The early structuration of voter preferences is clear from analysis including important political and economic variables. For this, we turn to leader satisfaction ratings and the growth rate of average weekly earnings – variables that have been shown to predict the final vote in other studies (for example Matt Singh’s analysis predicting the 2015 polling miss). The former is compiled from long-running Gallup and Ipsos MORI poll series, and the latter are a combination of the historic and current data series from the Office for National Statistics.
Given that improving economic conditions are expected to favour the government and, by extension, disadvantage the opposition, we invert the weekly earnings measure (i.e. simply multiply it by minus one) where a party is in opposition. Finally, our fundamentals variables are standardized so that coefficients are more directly comparable with each other and with those for the polls. Using a method pioneered for US presidential elections, we regress all the variables – polls, leader ratings and earnings growth – on the vote share for each party.
Figure 3 presents regression coefficients relating the vote, the polls, and our two fundamental variables for each day of the timeline. The results indicate how much impact each variable has on the vote. In the figure we can see that polls are the dominant predictor on each day. Leader ratings and earnings growth have positive, but weaker effects. What is most important is how the coefficients change over time. The effect of polls ebbs and flows, but only a little.
There is an increase over the final 40 days, however, and the coefficient actually approaches a perfect 1.0. During this time the effect of leader approval ratings declines. It is as if the polls increasingly absorb voters’ leader evaluations, though a small effect remains even at the very end, when the coefficient is greater than 0.0. The same is not true for economic factors, which apparently are fully reflected in voter preferences by the time the official campaign begins.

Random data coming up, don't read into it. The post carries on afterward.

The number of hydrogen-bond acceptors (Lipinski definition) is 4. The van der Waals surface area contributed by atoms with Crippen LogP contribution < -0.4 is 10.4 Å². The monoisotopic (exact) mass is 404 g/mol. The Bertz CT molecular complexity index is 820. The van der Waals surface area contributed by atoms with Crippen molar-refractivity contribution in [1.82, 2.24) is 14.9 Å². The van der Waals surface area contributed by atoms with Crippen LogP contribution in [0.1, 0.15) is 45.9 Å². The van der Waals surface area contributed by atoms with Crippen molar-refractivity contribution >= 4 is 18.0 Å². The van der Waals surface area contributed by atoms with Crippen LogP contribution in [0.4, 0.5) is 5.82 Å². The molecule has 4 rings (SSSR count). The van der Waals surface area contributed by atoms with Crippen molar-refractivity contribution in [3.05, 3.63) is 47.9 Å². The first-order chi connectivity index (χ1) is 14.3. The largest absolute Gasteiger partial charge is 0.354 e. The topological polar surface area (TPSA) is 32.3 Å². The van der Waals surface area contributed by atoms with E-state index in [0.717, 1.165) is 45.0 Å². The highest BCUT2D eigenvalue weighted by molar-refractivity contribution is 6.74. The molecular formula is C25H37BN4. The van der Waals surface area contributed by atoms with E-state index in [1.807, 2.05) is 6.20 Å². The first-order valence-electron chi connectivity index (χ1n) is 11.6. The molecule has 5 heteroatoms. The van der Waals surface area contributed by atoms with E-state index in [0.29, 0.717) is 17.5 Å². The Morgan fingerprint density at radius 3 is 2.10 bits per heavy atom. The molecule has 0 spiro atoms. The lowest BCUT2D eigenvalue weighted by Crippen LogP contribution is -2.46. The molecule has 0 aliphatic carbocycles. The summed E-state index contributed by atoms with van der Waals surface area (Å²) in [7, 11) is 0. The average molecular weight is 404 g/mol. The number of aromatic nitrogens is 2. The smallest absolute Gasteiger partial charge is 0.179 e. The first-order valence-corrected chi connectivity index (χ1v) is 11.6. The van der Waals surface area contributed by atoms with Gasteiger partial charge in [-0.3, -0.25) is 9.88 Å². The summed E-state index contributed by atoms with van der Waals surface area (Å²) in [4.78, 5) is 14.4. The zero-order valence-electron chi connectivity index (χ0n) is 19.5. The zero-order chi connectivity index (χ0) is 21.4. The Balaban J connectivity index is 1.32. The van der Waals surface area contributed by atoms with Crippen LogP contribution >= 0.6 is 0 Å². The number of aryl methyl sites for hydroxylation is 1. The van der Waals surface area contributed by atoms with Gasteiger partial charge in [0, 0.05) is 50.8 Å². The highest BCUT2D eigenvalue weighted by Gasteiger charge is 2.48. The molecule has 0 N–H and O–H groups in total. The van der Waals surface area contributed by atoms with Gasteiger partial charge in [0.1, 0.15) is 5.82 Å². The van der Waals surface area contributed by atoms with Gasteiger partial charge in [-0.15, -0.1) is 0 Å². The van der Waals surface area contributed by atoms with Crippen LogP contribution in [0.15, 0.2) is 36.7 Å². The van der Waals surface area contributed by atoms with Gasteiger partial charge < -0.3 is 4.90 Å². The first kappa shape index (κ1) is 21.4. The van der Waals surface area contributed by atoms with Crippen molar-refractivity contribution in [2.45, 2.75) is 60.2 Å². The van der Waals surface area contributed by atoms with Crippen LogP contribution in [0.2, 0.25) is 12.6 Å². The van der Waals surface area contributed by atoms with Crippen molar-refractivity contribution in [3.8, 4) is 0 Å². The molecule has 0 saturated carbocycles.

These results are relevant to the 2017 election. That is, we can plug the current information we have on polls, leader ratings, and earnings growth into our regression model at different points in time to see what level of support these would suggest on Election Day – based on the historical evidence.
In Table 1 we look at these estimates 90 days out, 30 days out, and just 7 days out. These reveal that the expected vote share of the Conservatives peaked just after the election was called, but has fallen back since. The model still suggests a substantial 43.3% of the vote on Election Day. More interestingly, Labour has gained considerably in our estimates, rising from a predicted 28.5% of the vote 90 days out to 34.7% a week before the election. Despite this considerable turnaround in fortunes, this fundamentals-based approach suggests around a 9-point lead for the Conservatives – more than sufficient to deliver a comfortable majority for Theresa May.
We know that important political and economic fundamentals – such as leader ratings and economic conditions – structure election outcomes. Our study shows that the polls increasingly reflect these fundamentals over time. Polls also pick up the effects of other factors, including the campaigns themselves. The 2017 election provides a good example of this, with the predicted vote for Labour steadily rising as it has made significant gains during the campaign. But the polling misses in the 2015 general election and the 2016 EU referendum provide important reminders that the polls still have significant limitations as predictors of election results – even as voters go to the ballot box.
Will Jennings is Professor of Political Science and Public Policy, and Director of the Centre for Citizenship, Globalisation and Governance at the University of Southampton.
Christopher Wlezien is Hogg Professor of Government in the Department of Government at the University of Texas at Austin.